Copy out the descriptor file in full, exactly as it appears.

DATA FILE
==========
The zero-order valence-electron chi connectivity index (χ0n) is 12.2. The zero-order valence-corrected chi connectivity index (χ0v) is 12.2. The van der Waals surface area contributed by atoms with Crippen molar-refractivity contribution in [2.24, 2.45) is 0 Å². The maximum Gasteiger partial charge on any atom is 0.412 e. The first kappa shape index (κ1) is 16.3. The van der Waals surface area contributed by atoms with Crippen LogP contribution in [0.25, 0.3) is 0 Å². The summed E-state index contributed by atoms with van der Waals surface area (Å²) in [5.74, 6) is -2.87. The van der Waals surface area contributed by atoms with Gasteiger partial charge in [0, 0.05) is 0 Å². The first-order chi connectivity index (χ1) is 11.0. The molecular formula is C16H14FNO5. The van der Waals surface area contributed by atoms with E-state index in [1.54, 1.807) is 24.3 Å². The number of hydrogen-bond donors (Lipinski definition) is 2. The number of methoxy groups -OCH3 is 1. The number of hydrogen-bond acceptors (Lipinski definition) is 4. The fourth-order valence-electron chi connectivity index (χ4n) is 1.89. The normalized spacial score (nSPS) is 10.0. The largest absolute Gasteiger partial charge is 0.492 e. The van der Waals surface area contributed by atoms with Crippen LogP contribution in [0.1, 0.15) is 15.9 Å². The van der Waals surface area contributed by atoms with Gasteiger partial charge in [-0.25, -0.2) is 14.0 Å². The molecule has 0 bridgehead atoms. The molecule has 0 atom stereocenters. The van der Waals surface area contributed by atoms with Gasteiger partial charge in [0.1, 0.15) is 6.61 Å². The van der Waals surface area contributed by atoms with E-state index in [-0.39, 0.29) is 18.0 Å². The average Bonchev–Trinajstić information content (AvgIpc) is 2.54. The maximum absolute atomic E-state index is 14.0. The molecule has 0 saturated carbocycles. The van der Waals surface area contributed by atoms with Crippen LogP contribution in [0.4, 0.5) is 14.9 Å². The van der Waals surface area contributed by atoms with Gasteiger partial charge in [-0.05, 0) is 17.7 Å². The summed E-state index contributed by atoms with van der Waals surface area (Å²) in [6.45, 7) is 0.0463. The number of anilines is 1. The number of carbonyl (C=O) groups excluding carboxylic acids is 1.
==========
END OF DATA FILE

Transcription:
The zero-order valence-electron chi connectivity index (χ0n) is 12.2. The zero-order valence-corrected chi connectivity index (χ0v) is 12.2. The van der Waals surface area contributed by atoms with Crippen molar-refractivity contribution in [2.24, 2.45) is 0 Å². The maximum Gasteiger partial charge on any atom is 0.412 e. The first kappa shape index (κ1) is 16.3. The van der Waals surface area contributed by atoms with Crippen LogP contribution in [0.25, 0.3) is 0 Å². The summed E-state index contributed by atoms with van der Waals surface area (Å²) in [5.74, 6) is -2.87. The van der Waals surface area contributed by atoms with Gasteiger partial charge in [0, 0.05) is 0 Å². The first-order chi connectivity index (χ1) is 11.0. The molecular formula is C16H14FNO5. The van der Waals surface area contributed by atoms with E-state index in [1.54, 1.807) is 24.3 Å². The number of hydrogen-bond donors (Lipinski definition) is 2. The number of methoxy groups -OCH3 is 1. The number of hydrogen-bond acceptors (Lipinski definition) is 4. The fourth-order valence-electron chi connectivity index (χ4n) is 1.89. The normalized spacial score (nSPS) is 10.0. The largest absolute Gasteiger partial charge is 0.492 e. The van der Waals surface area contributed by atoms with Crippen LogP contribution in [0.1, 0.15) is 15.9 Å². The van der Waals surface area contributed by atoms with Gasteiger partial charge in [-0.25, -0.2) is 14.0 Å². The molecule has 0 bridgehead atoms. The molecule has 0 atom stereocenters. The van der Waals surface area contributed by atoms with Gasteiger partial charge in [0.1, 0.15) is 6.61 Å². The van der Waals surface area contributed by atoms with E-state index in [-0.39, 0.29) is 18.0 Å². The average Bonchev–Trinajstić information content (AvgIpc) is 2.54. The maximum absolute atomic E-state index is 14.0. The molecule has 0 saturated carbocycles. The van der Waals surface area contributed by atoms with Crippen LogP contribution in [0.4, 0.5) is 14.9 Å². The van der Waals surface area contributed by atoms with Gasteiger partial charge in [-0.05, 0) is 17.7 Å². The summed E-state index contributed by atoms with van der Waals surface area (Å²) in [6.45, 7) is 0.0463. The number of anilines is 1. The number of carbonyl (C=O) groups excluding carboxylic acids is 1.